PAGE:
Sunday was Global Scouse Day, the annual celebration of the traditional dish of the city.

And that was the perfect opportunity for Liverpool to regain their Premier League appetite.

A much-needed victory arrested a run of four successive top-flight defeats and breathed new life into their spluttering top-four challenge.

Appropriate, too, that the breakthrough came from a strike cooked up by the two homegrown talents in Jurgen Klopp’s side.

Matters had been worryingly familiar during a first half in which Liverpool dominated both possession and chances only to find Sheffield United goalkeeper Aaron Ramsdale impossible to breach.

Confidence and self-belief could have wavered. Enter, then, Trent Alexander-Arnold and Curtis Jones.

Earlier in the day, an Alexander-Arnold contribution had emerged with a sizeable donation to the Whitechapel Centre to help feed local homeless people.

And here at Bramall Lane, it was Jones who was the beneficiary of his team-mate’s good work.

With Liverpool pressing, Alexander-Arnold had a shot blocked before regaining possession and forcing his way to the byline and pulling a cross back into the danger zone, where Jones thrashed a first-time finish from 12 yards.

VAR, inevitably, became involved as Sheffield United claimed the ball had crossed the line before the cross was delivered, replays swiftly scotching such a suggestion.

That the Scouse duo combined was no coincidence on the evidence of an evening that will have gone some way to dressing the wound of last weekend’s hugely disappointing derby defeat.

Alexander-Arnold gave further evidence he is regaining his best form while Jones, let off the leash somewhat by Klopp in a slightly tweaked midfield, revelled in being allowed to to push forward while never ignoring his defensive duties.

Okay, it was only Sheffield United, marooned at the foot of the table and destined for a return to the Championship.

But this was a result Liverpool desperately needed ahead of a run of season-defining games, starting with the visit of near rivals Chelsea on Thursday.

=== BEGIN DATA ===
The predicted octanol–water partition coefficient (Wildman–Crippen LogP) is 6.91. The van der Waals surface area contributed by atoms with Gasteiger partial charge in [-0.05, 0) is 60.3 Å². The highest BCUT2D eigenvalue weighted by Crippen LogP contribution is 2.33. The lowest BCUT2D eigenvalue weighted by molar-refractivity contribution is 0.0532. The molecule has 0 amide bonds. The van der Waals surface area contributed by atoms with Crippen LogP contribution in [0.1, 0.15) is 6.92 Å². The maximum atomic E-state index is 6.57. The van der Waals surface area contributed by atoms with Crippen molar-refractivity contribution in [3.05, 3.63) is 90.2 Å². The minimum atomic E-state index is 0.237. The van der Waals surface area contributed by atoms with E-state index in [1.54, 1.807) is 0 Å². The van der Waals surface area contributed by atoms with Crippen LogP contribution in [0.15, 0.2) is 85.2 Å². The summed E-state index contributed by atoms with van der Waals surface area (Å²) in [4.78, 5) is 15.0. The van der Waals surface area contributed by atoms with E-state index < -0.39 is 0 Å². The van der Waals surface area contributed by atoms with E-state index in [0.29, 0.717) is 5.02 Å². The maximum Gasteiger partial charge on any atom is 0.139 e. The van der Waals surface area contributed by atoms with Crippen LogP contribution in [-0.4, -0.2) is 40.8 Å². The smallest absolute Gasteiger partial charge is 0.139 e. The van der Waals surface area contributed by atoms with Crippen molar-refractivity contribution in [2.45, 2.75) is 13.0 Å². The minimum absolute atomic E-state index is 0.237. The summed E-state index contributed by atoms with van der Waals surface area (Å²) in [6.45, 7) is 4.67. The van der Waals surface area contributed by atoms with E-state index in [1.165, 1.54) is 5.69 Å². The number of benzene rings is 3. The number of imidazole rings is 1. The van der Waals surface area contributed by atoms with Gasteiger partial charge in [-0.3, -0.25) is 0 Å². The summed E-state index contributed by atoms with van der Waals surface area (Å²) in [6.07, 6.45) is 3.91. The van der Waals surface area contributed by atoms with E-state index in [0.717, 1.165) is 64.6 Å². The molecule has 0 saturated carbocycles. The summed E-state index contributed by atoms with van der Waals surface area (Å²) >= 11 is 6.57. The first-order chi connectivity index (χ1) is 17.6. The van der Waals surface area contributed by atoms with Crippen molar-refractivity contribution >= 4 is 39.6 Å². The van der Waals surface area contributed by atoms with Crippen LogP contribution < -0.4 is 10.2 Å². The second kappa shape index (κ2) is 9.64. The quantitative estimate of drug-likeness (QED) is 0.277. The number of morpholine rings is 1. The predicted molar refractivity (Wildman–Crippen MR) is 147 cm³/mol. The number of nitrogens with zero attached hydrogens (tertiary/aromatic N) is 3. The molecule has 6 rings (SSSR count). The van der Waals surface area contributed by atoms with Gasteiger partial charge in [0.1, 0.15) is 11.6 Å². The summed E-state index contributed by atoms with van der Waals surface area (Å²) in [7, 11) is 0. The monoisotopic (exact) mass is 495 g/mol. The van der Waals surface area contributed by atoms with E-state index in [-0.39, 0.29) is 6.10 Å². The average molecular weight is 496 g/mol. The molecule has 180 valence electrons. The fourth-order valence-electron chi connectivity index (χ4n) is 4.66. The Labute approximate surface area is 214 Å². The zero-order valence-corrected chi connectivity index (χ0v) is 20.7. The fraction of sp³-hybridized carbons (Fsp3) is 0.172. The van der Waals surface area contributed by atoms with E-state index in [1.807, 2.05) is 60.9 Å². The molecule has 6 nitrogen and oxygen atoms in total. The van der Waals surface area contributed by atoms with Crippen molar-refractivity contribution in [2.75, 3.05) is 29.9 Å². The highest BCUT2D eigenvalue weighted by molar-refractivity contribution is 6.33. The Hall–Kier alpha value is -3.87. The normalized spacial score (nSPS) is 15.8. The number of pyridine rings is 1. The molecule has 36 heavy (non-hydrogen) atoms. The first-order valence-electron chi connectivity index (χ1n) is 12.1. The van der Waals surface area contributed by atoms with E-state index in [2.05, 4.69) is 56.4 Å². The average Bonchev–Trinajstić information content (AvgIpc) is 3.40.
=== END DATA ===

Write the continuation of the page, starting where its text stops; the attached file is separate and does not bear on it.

It was achieved without Diogo Jota and Fabinho despite their return to training this week, the former ill while the latter wasn’t considered ready for such a blood-and-thunder encounter.

However, the performance of Nat Phillips at the heart of defence made light of the absence of both the Brazilian and Jordan Henderson, who has joined lengthy injury list for at least the next six weeks.

Dominant in the air, resolute defensively and demonstrating the right character, Phillips now has a strong claim to be Liverpool’s chief starting centre-back between now and the end of the season.

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Alongside him, though, Ozan Kabak continues to concern. He escaped scoring an own goal in the first half due to a correct offside call but that it even happened owed much to the lack of communication from the new signing that Klopp was making abundantly clear on the touchline during the first half.

However, the 20-year-old will take heart from a clean sheet – a first for Liverpool in eight away Premier League games – with Roberto Firmino similarly encouraged by his strike for Liverpool’s second, even if it may ultimately go down as an own goal from home defender Kean Bryan.

Other positives came with James Milner returning as a late substitute to help see the game out, while Naby Keita’s brief cameo was his first outing since before Christmas.

With Alisson Becker missing following the death of his father earlier in the week and second-choice goalkeeper Caoimhin Kelleher still injured, it meant Adrian, who hadn’t featured since the Champions League win at Ajax back in October, returned between the sticks for Liverpool.

The Spaniard was solid throughout, with any nerves settled with two saves from Blades skipper David McGoldrick during the opening stages, first from a close-range header and then from a shot that deflected off Oli McBurnie.

Instead, the goalkeeping issue Liverpool had during the first half was at the other end of the field where home shot-stopper Ramsdale was in rare inspired form.

Not that the Reds helped themselves at times, Firmino the chief culprit.

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The Brazilian shot too close to the keeper’s body when put clear after Thiago Alcantara’s floated pass was inadvertently flicked into his path off the head of Ethan Ampadu when under pressure from Sadio Mane.

And quite why the forward chose to pass rather than shoot when another Ramsdale save from Gini Wijnaldum fell in his direction only he will know.

Ramsdale was also brave to block at the feet of Jones after a fine Alexander-Arnold cross, the right-back later warming the palms of the goalkeeper before an outstretched leg denied Mohamed Salah.

But once ahead through Jones shortly after the interval, Liverpool were in total control, their lead doubled on 64 minutes when clever footwork from Firmino after a Mane lay-off fashioned the opportunity for a shot that went in off Bryan. It was the 7,000 top-flight goal in Liverpool’s history.

Oliver McBurnie headed wide for the home side in the second hald while Adrian raced from his line late on to deny substitute Oli Burke but, with Phillips impressing, Liverpool saw the game out in relative comfort.

Two points off a top-four berth, the Reds have now won four of their last five games on the road.

With Chelsea, Fulham and RB Lepizig to visit over the next 10 days, the next challenge is to address their Anfield problem.